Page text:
WASHINGTON, Sept. 26, 2011 — The soundboard lights went dark for the last time when American Forces Network Radio Iraq “Freedom Radio” went off the air at midnight Sept. 23, after an eight-year run in Baghdad.
The station’s ending closed a chapter in the final 100 days of the U.S. drawdown of Operation New Dawn in Iraq.
Operated by Army Reserve broadcasters, AFN-Iraq hit the airwaves in March 2003, when a U.S.-led coalition invaded Iraq to oust dictator Saddam Hussein.
Since that time, the team of Army announcers kept service members entertained and informed with a variety of music, chat and news.
“It’s … a morale boost for the troops,” Army Staff Sgt. Brad Ruffin, an AFN-Iraq announcer, said of the broadcasts. “That why we’re here. We do it for them.”
Army Sgt. Adam Prickel called entertainment an important factor in AFN-Iraq programming, “to get [the troops’] minds off something that might be stressing them out a little too much.”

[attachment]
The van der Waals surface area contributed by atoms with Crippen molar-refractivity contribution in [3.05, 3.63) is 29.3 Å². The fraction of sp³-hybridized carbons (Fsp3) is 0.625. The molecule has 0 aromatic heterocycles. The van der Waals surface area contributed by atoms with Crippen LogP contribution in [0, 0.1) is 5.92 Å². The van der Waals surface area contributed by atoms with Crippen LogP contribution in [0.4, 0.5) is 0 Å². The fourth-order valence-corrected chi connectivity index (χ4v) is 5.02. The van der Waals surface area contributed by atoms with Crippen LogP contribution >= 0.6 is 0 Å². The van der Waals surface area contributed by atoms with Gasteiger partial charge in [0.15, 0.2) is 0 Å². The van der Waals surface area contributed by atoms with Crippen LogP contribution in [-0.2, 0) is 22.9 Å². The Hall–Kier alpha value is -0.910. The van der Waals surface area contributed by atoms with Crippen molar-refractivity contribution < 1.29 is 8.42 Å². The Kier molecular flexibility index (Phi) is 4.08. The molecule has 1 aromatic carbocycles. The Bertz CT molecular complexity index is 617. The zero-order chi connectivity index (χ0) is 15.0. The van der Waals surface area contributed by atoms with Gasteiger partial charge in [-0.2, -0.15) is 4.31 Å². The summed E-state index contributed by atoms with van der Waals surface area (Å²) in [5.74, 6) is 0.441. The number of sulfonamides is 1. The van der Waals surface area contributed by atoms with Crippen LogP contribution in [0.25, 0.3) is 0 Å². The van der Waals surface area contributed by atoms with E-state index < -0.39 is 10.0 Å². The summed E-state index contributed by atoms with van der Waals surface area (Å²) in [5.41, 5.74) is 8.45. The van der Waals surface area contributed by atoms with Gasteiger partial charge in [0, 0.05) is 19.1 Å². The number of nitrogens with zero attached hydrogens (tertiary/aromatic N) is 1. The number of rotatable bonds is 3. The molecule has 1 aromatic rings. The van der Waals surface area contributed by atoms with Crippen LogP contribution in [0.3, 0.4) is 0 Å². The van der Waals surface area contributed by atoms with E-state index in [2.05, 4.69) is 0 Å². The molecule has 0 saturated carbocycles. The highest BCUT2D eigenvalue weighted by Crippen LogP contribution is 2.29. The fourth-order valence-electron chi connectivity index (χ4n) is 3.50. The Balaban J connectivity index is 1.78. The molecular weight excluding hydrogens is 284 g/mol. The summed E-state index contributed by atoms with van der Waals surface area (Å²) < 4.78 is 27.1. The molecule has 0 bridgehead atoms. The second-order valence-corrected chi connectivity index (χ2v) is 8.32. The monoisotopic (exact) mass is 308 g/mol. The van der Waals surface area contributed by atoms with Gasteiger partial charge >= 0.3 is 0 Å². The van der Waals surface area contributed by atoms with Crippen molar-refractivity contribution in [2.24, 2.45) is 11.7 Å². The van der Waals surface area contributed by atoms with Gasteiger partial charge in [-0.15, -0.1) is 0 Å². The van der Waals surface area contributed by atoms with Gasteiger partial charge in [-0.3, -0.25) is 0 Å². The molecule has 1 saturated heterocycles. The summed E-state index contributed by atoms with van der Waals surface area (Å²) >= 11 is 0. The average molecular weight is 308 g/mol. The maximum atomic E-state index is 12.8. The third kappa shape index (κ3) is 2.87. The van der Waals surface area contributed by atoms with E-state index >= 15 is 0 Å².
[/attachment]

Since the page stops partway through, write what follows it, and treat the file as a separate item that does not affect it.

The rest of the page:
Emails from listeners came in every day to say they enjoyed the music AFN-Iraq played, announcer Army Staff Sgt. Jay Townsend said.
The final broadcast that began at 6 a.m. Sept. 23 was filled with listener requests, entertainment and special interviews.
“We had shout-outs from celebrities, interviews with military leaders and the famed Adrian Cronauer,” Sgt. 1st Class Don Dees said during his on-air shift.
Cronauer is the former AFN radio broadcaster who was the inspiration for the 1987 Hollywood film, “Good Morning, Vietnam.”
Coming up on midnight for the final time, AFN-Iraq Freedom Radio played its most-requested song: “Courtesy of the Red, White and Blue,” by Toby Keith, Dees said.
Radio programming now gives way to AFN signals from other locations, he said.
AFN-Iraq, an Army Reserve 206th Broadcast Operation Detachment in Texas, will become AFN-Europe out of Germany, officials said.
“We lived by the motto, ‘Always there, on the air,’ ” Dees said.
The station also plans to keep its Facebook page, which has 5,400 “friends,” active. “We have decided to keep this page running indefinitely,” according to a post on its wall.
U.S. Department of Defense
Office of the Assistant Secretary of Defense (Public Affairs)